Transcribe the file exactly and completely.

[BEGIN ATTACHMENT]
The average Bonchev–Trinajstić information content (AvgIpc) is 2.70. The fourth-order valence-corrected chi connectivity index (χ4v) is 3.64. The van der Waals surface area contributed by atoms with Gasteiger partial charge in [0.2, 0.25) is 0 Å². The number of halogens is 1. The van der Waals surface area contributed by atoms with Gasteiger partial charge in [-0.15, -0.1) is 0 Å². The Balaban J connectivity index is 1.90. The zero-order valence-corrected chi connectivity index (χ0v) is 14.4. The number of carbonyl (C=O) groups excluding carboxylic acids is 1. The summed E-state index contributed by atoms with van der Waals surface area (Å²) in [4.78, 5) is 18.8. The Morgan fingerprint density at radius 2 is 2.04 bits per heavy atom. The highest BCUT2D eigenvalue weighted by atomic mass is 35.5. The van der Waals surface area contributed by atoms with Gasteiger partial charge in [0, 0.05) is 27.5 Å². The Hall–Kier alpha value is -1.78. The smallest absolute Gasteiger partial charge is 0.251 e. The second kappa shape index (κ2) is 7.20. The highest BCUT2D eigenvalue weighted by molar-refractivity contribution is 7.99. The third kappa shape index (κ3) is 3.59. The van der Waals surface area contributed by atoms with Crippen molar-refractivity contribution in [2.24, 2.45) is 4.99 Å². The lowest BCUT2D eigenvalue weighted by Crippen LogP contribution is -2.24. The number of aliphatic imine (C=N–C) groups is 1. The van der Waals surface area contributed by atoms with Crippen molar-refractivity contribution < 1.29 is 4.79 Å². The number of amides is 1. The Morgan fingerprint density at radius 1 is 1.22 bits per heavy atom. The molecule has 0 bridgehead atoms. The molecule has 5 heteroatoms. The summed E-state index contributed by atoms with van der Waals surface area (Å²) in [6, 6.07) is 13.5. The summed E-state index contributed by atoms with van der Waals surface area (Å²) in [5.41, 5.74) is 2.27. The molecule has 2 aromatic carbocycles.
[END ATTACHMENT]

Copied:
The average Bonchev–Trinajstić information content (AvgIpc) is 2.70. The fourth-order valence-corrected chi connectivity index (χ4v) is 3.64. The van der Waals surface area contributed by atoms with Gasteiger partial charge in [0.2, 0.25) is 0 Å². The number of halogens is 1. The van der Waals surface area contributed by atoms with Gasteiger partial charge in [-0.15, -0.1) is 0 Å². The Balaban J connectivity index is 1.90. The zero-order valence-corrected chi connectivity index (χ0v) is 14.4. The number of carbonyl (C=O) groups excluding carboxylic acids is 1. The summed E-state index contributed by atoms with van der Waals surface area (Å²) in [4.78, 5) is 18.8. The Morgan fingerprint density at radius 2 is 2.04 bits per heavy atom. The highest BCUT2D eigenvalue weighted by atomic mass is 35.5. The van der Waals surface area contributed by atoms with Gasteiger partial charge in [0, 0.05) is 27.5 Å². The Hall–Kier alpha value is -1.78. The smallest absolute Gasteiger partial charge is 0.251 e. The second kappa shape index (κ2) is 7.20. The highest BCUT2D eigenvalue weighted by molar-refractivity contribution is 7.99. The third kappa shape index (κ3) is 3.59. The van der Waals surface area contributed by atoms with Crippen molar-refractivity contribution in [2.24, 2.45) is 4.99 Å². The lowest BCUT2D eigenvalue weighted by Crippen LogP contribution is -2.24. The number of aliphatic imine (C=N–C) groups is 1. The van der Waals surface area contributed by atoms with Crippen molar-refractivity contribution < 1.29 is 4.79 Å². The number of amides is 1. The Morgan fingerprint density at radius 1 is 1.22 bits per heavy atom. The molecule has 0 bridgehead atoms. The molecule has 5 heteroatoms. The summed E-state index contributed by atoms with van der Waals surface area (Å²) in [6, 6.07) is 13.5. The summed E-state index contributed by atoms with van der Waals surface area (Å²) in [5.41, 5.74) is 2.27. The molecule has 2 aromatic carbocycles.